Carwyn Jones has called for an independent inquiry to examine his own “actions and decisions” in the lead up to the death of Carl Sargeant.
A spokesman for Wales’ First Minister said he believed a senior QC should look into his handling of allegations against the former assembly member, who was found dead on Tuesday, but said it will not take place before an inquest.
Mr Sargeant, 49, is believed to have killed himself four days after being suspended from the Labour Party and removed from his role as cabinet secretary for communities and children following claims of “unwanted attention, inappropriate touching or groping”.
A spokesman for Mr Jones said: “Further to the First Minister’s comments yesterday about the need for independent scrutiny of his actions and decisions in relation to Carl Sargeant, he agrees that there should be an independent inquiry and it would be proper to ask a senior QC to lead that work.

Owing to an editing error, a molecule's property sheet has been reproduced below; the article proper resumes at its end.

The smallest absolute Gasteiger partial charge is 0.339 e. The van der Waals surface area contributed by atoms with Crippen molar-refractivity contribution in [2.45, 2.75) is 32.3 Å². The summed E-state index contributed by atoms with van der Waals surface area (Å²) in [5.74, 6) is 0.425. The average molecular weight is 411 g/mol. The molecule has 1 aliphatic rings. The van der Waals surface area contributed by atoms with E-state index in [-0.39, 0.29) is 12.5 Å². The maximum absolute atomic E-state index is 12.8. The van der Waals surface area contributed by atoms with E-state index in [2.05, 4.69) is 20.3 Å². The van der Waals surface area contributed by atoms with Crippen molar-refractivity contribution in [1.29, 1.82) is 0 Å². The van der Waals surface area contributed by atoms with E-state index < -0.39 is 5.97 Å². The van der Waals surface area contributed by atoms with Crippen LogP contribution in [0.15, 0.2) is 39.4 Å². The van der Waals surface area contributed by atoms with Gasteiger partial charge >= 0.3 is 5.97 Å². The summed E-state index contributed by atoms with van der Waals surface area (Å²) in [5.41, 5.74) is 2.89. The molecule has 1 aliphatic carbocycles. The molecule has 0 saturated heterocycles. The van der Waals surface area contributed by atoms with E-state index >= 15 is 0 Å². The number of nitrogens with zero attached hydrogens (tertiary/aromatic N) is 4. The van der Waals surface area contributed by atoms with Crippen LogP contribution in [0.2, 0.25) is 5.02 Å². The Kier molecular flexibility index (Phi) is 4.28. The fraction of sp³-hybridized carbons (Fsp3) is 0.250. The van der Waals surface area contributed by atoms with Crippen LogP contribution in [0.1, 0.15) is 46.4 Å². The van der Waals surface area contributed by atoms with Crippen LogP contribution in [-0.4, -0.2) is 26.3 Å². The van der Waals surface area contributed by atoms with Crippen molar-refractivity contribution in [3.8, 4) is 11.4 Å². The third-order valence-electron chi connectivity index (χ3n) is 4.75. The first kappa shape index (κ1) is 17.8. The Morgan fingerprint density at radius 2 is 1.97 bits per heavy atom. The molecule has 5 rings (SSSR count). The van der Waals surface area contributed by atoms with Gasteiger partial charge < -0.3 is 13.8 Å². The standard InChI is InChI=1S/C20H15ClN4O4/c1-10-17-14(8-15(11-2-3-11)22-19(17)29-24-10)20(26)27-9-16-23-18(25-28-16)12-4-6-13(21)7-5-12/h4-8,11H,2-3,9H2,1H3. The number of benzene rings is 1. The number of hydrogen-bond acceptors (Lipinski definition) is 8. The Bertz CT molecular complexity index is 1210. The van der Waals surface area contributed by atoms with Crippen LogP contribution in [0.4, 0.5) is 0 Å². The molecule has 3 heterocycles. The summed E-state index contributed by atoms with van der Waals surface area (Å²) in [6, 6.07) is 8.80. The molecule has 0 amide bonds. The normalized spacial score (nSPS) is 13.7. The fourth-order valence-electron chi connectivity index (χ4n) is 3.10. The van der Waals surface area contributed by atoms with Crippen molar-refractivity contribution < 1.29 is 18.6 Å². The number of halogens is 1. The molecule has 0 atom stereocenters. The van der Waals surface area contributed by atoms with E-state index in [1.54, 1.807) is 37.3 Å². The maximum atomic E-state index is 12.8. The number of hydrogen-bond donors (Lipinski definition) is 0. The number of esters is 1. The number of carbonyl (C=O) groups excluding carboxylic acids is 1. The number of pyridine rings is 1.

“To ensure this happens separately from his office, the First Minister has asked the Permanent Secretary to begin preparatory work for this inquiry, and to make contact with the family to discuss the terms of reference and the identity of the QC.
“It is our understanding that such an inquiry should not take place before the outcome of a coroner’s inquest – but we will take further advice on this matter.”
But Mr Sargeant’s family has hit out at the handling of the case, saying there had been “serious failings”.
In a statement, his family said a coroner’s inquest would not be able to unveil the complete picture.
It said: “An independent inquiry will ask all the questions that need to be asked and have not been answered and will determine the reasons for the serious failings in following the correct procedures, practices and protocols, and the reasons for the complete abdication of responsibility and duty of care that was owed to Carl.”
It comes after former minister Leighton Andrews claimed Mr Jones knew his colleague was “fragile” before sacking him.
He also spoke of a “toxic” atmosphere in government rife with “minor bullying, mind-games, power-games, favouritism, inconsistency of treatment to different ministers and deliberate personal undermining”.
He added: “Carl was unquestionably the target of some of this behaviour.”
Friday’s announcement comes following pressure from Welsh Tory leader Andrew Davies, who also called for an inquiry into the culture within government.